The present inventors have found that the degree of overheating can be suppressed by substituting either partially or wholly the substance constituting the recording unit with a porous material comprising pores. The pores or the indents that are provided by the pores on the surface were found to function as the bubble nuclei for lowering the degree of overheating. The pores are preferably from 0.01 to 3 μm in average diameter. Porous materials comprising pores having a diameter of less than 0.01 μm in average cannot be fabricated easily, and the pores are too small for bubble nuclei. If large pores exceeding 3 μm in diameter were to be provided, the pores no longer function as bubble nuclei as to sufficiently lower the degree of overheating. Particularly preferred range of the average pore diameter is from 0.05 to 1 μm.

Preferably, the porous material is a heat resistant material which resists to a temperature of at least 300 C. It is also preferred that the liquefied dye does not intrude into the pores of the material. More specifically, a material having a low wettability is preferred. Specific examples of such porous materials include diatomaceous earth, silica, alumina, zeolite, and other porous ceramics, as well as active carbon.

The effect of porous substance was confirmed by conducting the following experiments on a recording unit having porous particles provided with pores which function as bubble nuclei set to the vaporizing portion.

EXPERIMENT 1

(1) Recording Chip

Referring to FIGS. 21 (a) and 21 (b), the recording chip used in the experiment is described below. FIG. 21 (a) is a perspective view of the recording chip, and FIG. 21 (b) is a cross section view of the chip along line b--b in FIG. 21 (a). The recording chip 72A was fabricated according to the following process. A chip substrate was prepared at first. The chip substrate comprises a glass substrate 73 provided thereon a first concave portion 72a for forming a vaporizing portion 77, a second concave portion 72c for forming a dye pool, and a groove 72b connecting the both concave portions. A coating of ITO (indium tin oxide) was provided as a clear electrically conductive film 74 to the back of the glass substrate 73.

Fine silica particles 71A having an average diameter of 5 μm and comprising a plurality of pores 0.1 μm in average pore diameter were dispersed in water, and the resulting water dispersion was applied to the first concave portion 72a of the chip substrate. The chip substrate was sintered thereafter in an autoclave at 600 C. for a duration of 10 minutes. Thus was obtained a complete recording chip 72A shown in FIG. 21.

FIG. 22 (a) shows an enlarged schematic view of fine-grained silica incorporated into the recording chip. It can be seen that communicating pores 79 about 1 μm in average diameter are formed by the interstices among the fine-grained silica. Each of the silica grains 71A comprises pores 71a having an average pore diameter of 0.1 μm. The fine-grained silica 71A was obtained by crushing a sintering obtained from super-fine silica grains smaller than 5 μm in diameter into grains about 5 μm in average diameter. Originally, the pores 71a are interstices formed among the super-fine grains of the starting silica material.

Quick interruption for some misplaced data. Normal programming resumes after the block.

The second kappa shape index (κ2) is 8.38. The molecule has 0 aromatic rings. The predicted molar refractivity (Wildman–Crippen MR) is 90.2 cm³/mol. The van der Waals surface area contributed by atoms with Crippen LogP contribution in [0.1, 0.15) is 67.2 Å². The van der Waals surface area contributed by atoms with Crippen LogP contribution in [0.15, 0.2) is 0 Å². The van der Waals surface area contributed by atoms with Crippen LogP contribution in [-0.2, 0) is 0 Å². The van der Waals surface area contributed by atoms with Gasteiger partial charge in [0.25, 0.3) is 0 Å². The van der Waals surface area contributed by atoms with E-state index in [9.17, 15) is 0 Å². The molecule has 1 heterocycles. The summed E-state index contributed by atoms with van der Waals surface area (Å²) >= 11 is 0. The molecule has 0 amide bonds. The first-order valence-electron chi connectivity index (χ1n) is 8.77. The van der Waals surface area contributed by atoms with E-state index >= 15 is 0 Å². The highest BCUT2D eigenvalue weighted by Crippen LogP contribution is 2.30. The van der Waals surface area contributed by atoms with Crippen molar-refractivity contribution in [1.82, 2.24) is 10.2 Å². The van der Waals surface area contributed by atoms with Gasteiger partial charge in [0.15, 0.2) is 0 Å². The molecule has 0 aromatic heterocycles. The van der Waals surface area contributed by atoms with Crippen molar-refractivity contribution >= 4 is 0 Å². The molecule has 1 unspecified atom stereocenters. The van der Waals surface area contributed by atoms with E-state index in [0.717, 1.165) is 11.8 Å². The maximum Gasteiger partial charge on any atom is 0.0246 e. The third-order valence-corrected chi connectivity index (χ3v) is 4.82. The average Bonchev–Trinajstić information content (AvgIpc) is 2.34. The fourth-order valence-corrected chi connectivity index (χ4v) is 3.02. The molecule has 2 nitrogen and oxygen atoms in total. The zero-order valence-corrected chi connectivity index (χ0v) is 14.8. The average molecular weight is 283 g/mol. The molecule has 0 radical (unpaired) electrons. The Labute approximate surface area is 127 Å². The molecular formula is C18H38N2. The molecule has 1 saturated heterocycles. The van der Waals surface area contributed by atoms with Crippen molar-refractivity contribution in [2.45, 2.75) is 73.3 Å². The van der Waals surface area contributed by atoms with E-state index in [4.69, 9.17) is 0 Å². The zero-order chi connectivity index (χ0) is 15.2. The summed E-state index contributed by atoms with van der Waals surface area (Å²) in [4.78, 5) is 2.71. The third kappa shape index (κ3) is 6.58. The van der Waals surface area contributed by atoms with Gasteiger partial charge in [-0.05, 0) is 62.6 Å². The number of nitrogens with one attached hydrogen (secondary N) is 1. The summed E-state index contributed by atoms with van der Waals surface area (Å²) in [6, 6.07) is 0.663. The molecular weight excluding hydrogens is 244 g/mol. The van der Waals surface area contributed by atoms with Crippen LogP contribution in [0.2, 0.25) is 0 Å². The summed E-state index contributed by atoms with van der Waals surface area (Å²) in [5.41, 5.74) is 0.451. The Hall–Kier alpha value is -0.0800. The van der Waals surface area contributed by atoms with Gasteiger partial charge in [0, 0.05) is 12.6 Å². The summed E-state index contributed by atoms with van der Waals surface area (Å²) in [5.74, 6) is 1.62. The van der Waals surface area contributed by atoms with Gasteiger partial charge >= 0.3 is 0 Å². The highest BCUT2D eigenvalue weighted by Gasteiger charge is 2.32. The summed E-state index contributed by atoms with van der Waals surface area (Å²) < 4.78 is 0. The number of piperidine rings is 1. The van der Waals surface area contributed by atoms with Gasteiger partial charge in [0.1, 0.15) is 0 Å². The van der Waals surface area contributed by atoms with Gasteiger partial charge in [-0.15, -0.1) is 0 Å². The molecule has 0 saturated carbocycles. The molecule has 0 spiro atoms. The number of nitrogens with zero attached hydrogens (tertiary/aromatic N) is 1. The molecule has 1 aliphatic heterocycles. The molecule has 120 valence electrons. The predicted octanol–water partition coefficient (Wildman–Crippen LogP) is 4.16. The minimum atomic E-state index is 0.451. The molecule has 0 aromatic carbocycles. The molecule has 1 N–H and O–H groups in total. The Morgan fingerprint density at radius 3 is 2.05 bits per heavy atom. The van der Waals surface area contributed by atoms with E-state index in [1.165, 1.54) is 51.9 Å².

(2) Dye

A dye was prepared by mixing 100 parts by weight of a tricyanostyryl magenta dye (produced by Mitsui Toatsu Chemicals, Inc.) having a melting point of 125 C. and a boiling point of about 420 C. with 2 parts by weight of a naphthalocyanine near-infrared absorbing dye having a maximum absorbing wavelength of about 780 nm. The mixed dye was completely dispersed using an ultrasonic stirrer at 150 C.

(3) Test Device

Referring to the schematically shown front view of the essential portion in FIG. 23, a recording device was fabricated. An X-Y stage 82 is provided on a table 81, and a support 83 is established on the X-Y stage so that a frame bracket 84 to which detachable recording papers 50 are set thereto. A laser chip 18 comprising a semiconductor laser SLD203 is placed on the table 81 in such a manner that the laser light irradiated therefrom at a wavelength of 780 nm is converged at the vaporizing portion (indicated with numeral 77 in FIG. 21 (b)) of the recording chip 72 by an optical system (lens).

The optical density (recording density) of the recorded image on the recording paper 50 was measured using a microscopic spectrophotometer (Model U-6500, manufactured by Hitachi, Ltd.). The recording density thus measured was plotted on a separate recording paper (not shown in the figure) other than the recording paper 50. A monitoring microscope 85 for use in the observation of the recorded dots is also shown in the figure. The recording paper 50 after the recording was detached from the device and was subjected to the measurement of the recording density using the separately provided microscopic spectrophotometer above.

(4) Recording Test

The dye prepared in the foregoing was introduced into the first and the second concave portions 72a and 72b as well as into the groove 72c of the recording chip 72A as illustrated in FIG. 21. The glass substrate 73 was then heated to 150 C. by applying electric current to the clear conductive film 74. The dye was found to turn into a liquefied dye 22 having a smooth surface and a thickness of 4 μm. The recording chip 72A was assembled into the recording device shown in FIG. 23, and the recording paper 50 was fixed to the bracket 84. The recording paper 50 as used herein comprises a synthetic paper 180 μm in thickness having thereon a polyester mordant layer applied at a thickness of 6 μm. The recording chip was placed at a distance of 50 μm from the mordant layer.